Carey Burgess is not your typical troublemaker.
The 17-year-old student at Beaufort High School in South Carolina is the student body president, junior marshal a recipient of the Palmetto Fellows.
On Tuesday, this stellar student received a suspension from school.
And it was all because she was wearing this normal outfit.
Mrs. Woods, an administrator at the school, approached Burgess in the hallway on Tuesday. According to a Facebook post by Burgess, Mrs. Woods said, "Your skirt is too short. You need to go to in-school suspension and then go home."
Burgess, who felt the punishment was unnecessary, wrote about the incident in a Facebook post that has been shared over 10,000 times.
"Thank you for letting me know that while I may think that I am dressing up for my Teacher Cadet lesson, I am in fact dressing to go to a night club or the whore house," Burgess wrote on Facebook. "Thank you for bringing me to tears in front of my friends and classmates because you do not have the decency to pull me aside and explain the problem."
Although the official school policy for Beaufort High School states that skirts should be no shorter than three inches above the top of the knee when standing, Burgess says that she was been accused of breaking the policy before, even though her outfits are clearly appropriate for school.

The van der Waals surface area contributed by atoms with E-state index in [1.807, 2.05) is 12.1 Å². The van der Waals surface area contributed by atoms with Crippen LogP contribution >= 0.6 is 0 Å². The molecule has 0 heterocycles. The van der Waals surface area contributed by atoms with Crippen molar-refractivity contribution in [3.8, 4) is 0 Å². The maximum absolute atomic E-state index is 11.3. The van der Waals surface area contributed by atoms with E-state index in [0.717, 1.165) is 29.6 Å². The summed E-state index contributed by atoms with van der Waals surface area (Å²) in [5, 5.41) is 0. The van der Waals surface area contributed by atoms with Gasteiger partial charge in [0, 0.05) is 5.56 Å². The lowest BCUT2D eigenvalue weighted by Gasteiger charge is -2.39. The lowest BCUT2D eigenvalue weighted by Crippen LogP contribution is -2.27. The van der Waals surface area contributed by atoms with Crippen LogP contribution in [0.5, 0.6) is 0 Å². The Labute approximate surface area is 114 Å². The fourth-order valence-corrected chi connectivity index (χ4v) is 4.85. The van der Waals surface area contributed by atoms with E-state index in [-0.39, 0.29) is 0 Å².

"I wore the sweater (again) because the dress code is so shaky — some days it's OK, other days they'll tell me to take it off," Burgess said to the Island Packet.
It turns out that the outfit controversy is just the tip of the iceberg at Beaufort High School.
Burgess described the discrimination she has encountered repeatedly at Beaufort High School.
"I don't where I would be without your misogynistic views," she wrote on Facebook. "How could I go on without a certain math teacher making sexist jokes all class? How could I survive without my science professor letting me know I am an inferior woman? Yes, I am a woman. I am woman with thighs, a butt, and a brain. I am bigger than Beaufort High School. All of us are. Maybe instead of worrying about my skirt, Beaufort High should take notice of its incompetent employees, and sexist leaders."
Other female students at Beaufort High School commented in Burgess' Facebook post and agreed with her view about the sexist environment in the classrooms.
"I was shocked to find out how many girls at all Beaufort County schools feel oppressed and discriminated against in the classroom," Principal Corey Murphy said to the Island Packet.